• $\begingroup$ I do not understand the down vote. This is a perfectly reasonable answer. There are platforms other than Hadoop for computational grid computing. $\endgroup$ Sep 12, 2014 at 12:57

Data volume is not the only criterion for using Hadoop. Big Data is often characterized by the 3 V's:

  • volume,
  • velocity, and
  • variety.

More V's than these 3 have been invented since. I suppose the V's were a catchy way to characterize what is Big Data.

But as hinted, computational intensity is a perfect reason for using Hadoop (if your algorithm is computationally expensive). And, as hinted, the problem you describe is perfect for Hadoop, especially since it is embarrassingly parallel in nature.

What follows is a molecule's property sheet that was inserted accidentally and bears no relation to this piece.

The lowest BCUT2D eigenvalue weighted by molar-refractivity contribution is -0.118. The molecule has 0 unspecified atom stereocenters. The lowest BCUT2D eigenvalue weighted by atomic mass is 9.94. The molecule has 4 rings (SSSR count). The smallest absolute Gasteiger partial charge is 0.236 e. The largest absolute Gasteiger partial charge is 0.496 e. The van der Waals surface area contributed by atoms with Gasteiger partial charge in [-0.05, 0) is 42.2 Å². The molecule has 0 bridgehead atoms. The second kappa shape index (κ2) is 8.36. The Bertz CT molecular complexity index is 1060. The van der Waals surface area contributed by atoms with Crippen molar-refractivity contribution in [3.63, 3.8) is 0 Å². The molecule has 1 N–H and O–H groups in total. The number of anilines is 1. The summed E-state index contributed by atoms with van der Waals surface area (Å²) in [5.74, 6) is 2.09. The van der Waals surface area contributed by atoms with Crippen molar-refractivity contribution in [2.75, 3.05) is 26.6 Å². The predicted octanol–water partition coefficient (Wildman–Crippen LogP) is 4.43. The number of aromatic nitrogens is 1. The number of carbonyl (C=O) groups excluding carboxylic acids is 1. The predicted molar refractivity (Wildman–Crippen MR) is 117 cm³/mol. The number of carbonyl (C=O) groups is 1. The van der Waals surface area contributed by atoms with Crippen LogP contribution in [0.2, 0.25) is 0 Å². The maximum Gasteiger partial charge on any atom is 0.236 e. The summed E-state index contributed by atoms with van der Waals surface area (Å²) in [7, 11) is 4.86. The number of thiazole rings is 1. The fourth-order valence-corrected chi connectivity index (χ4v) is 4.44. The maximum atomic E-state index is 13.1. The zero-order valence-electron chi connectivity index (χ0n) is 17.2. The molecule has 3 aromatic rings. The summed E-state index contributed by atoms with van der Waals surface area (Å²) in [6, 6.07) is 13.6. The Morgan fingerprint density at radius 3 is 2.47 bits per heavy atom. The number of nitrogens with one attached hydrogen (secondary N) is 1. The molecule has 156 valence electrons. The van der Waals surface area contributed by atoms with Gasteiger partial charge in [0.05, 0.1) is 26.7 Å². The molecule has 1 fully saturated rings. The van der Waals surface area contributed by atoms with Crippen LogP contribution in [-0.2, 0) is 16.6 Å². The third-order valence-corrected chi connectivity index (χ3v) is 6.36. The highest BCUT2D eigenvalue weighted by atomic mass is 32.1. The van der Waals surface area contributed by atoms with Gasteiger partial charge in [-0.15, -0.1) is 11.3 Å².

Is Hadoop a good choice for you? I would argue, yes. Why? Because

  1. Hadoop is open source (compared with proprietary systems which may be expensive and black boxes),
  2. your problem lends itself well to the MapReduce paradigm (embarassingly parallel, shared-nothing),
  3. Hadoop is easily scalable with commodity hardware (as opposed to specialized hardware, and you should get linear speed-up in your performance with just throwing hardware at the problem, and you can just spin a cluster as needed on cloud service providers),
  4. Hadoop allows multiple client languages (Java is only one of many supported languages),
  5. there might be a library available already to do your cross-product operation, and
  6. you're shipping compute code, not data, around the network (which you should benefit from, and as opposed to other distributed platforms where you are shipping data to compute nodes which is the bottleneck).